Nitrogen assimilation in picocyanobacteria inhabiting the oxygen‐deficient waters of the eastern tropical North and South Pacific.

Aldunate, Montserrat, Henríquez‐Castillo, Carlos, Ji, Qixing , Lueders‐Dumont, Jessica, Mulholland, Margaret R., Ward, Bess B., Dassow, Peter and Ulloa, Osvaldo (2020) Nitrogen assimilation in picocyanobacteria inhabiting the oxygen‐deficient waters of the eastern tropical North and South Pacific. Open Access Limnology and Oceanography, 65 (2). pp. 437-453. DOI 10.1002/lno.11315.

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Abstract

Prochlorococcus and Synechococcus are the most abundant free-living photosynthetic microorganisms in the ocean. Uncultivated lineages of these picocyanobacteria also thrive in the dimly illuminated upper part of oxygen-deficient zones (ODZs), where an important portion of ocean nitrogen (N) loss takes place via denitrification and anaerobic ammonium oxidation. Recent metagenomic studies revealed that ODZ Prochlorococcus have the genetic potential for using different N forms, including nitrate and nitrite, uncommon N sources for Prochlorococcus, but common for Synechococcus. To determine which N sources ODZ picocyanobacteria are actually using in nature, the cellular N-15 natural abundance (delta N-15) and assimilation rates of different N compounds were determined using cell sorting by flow cytometry and mass spectrometry. The natural delta N-15 of the ODZ Prochlorococcus varied from -4.0 parts per thousand to 13.0 parts per thousand (n = 9), with 50% of the values in the range of -2.1-2.6 parts per thousand. While the highest values suggest nitrate use, most observations indicate the use of nitrite, ammonium, or a mixture of N sources. Meanwhile, incubation experiments revealed potential assimilation rates of ammonium and urea in the same order of magnitude as that expected for total N in several environments including ODZs, whereas rates of nitrite and nitrate assimilation were very low. Our results thus indicate that reduced forms of N and nitrite are the dominant sources for ODZ picocyanobacteria, although nitrate might be important on some occasions. ODZ picocyanobacteria might thus represent potential competitors with anammox bacteria for ammonium and nitrite, with ammonia-oxidizing archaea for ammonium, and with nitrite-oxidizing bacteria for nitrite.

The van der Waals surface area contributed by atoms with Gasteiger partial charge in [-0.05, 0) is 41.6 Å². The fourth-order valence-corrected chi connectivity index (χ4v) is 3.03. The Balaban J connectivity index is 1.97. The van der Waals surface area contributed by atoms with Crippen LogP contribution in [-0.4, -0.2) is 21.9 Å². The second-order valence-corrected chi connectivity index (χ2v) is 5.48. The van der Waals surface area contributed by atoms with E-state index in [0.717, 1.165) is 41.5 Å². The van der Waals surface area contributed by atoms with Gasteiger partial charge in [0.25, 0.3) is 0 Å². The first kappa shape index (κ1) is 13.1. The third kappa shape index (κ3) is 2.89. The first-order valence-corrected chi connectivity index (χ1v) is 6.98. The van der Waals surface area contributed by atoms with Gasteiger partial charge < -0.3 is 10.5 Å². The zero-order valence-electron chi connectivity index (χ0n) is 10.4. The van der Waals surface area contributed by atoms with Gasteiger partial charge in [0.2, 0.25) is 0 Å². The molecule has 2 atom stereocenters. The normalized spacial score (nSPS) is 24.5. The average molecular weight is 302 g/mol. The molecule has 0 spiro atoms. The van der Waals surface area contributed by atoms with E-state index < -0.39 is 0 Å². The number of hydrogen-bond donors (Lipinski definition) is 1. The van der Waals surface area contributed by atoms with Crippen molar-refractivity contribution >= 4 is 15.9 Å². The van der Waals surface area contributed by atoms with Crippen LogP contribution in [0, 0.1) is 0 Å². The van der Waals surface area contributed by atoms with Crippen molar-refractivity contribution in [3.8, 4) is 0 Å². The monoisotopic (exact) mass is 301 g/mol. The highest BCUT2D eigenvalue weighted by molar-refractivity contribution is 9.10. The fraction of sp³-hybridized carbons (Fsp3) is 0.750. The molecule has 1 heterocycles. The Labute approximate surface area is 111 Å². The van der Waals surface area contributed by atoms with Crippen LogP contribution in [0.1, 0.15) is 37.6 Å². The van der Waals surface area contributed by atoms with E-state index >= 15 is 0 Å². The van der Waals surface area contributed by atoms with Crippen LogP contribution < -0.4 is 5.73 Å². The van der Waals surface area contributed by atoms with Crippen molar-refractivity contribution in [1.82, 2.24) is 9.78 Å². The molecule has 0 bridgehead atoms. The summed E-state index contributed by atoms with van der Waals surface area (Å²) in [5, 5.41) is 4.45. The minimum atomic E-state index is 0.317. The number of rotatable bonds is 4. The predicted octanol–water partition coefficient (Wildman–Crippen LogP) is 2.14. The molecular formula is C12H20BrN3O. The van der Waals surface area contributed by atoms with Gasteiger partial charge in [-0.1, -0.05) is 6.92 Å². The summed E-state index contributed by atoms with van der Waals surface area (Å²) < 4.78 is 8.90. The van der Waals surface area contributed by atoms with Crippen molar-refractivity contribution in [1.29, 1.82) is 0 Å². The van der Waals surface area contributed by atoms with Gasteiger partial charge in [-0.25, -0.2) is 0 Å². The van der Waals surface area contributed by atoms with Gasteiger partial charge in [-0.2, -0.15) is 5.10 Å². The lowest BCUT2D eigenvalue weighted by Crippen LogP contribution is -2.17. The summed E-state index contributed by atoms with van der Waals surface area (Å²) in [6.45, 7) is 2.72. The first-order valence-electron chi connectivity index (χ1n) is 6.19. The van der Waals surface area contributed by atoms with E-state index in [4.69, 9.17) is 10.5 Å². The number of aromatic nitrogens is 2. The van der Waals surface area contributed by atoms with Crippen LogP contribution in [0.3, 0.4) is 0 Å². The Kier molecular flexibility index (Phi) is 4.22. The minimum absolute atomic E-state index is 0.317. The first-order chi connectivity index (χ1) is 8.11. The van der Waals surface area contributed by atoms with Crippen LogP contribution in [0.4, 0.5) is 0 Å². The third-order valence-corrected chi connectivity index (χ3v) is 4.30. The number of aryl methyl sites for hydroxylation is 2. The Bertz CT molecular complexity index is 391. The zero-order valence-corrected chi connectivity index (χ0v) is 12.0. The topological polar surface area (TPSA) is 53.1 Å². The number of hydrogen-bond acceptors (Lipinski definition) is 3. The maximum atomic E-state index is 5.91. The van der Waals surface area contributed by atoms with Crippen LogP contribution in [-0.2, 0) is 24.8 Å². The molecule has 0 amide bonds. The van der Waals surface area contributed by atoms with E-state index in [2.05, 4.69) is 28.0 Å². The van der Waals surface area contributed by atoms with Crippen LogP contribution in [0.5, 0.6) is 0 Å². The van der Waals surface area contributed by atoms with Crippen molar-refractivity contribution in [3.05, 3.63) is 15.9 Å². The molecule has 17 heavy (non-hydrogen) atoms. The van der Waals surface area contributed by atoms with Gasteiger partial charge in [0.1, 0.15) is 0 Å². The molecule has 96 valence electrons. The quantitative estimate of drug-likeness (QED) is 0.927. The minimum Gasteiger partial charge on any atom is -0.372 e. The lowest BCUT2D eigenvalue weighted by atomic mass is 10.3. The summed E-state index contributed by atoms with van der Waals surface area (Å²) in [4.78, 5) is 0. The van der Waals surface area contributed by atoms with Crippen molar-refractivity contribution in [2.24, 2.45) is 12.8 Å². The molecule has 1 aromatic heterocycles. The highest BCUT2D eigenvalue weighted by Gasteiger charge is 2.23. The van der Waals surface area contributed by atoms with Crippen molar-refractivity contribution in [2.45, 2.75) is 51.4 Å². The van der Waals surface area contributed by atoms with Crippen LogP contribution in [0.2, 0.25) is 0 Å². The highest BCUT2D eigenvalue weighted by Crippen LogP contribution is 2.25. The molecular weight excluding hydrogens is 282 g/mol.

Document Type: Article
Research affiliation: OceanRep > GEOMAR > FB2 Marine Biogeochemistry > FB2-BM Biogeochemical Modeling
OceanRep > GEOMAR > FB2 Marine Biogeochemistry > FB2-CH Chemical Oceanography
Refereed: Yes
Open Access Journal?: No
DOI etc.: 10.1002/lno.11315
ISSN: 0024-3590
Date Deposited: 08 Oct 2019 08:55
Last Modified: 13 Mar 2020 11:24
URI: http://oceanrep.geomar.de/id/eprint/47887

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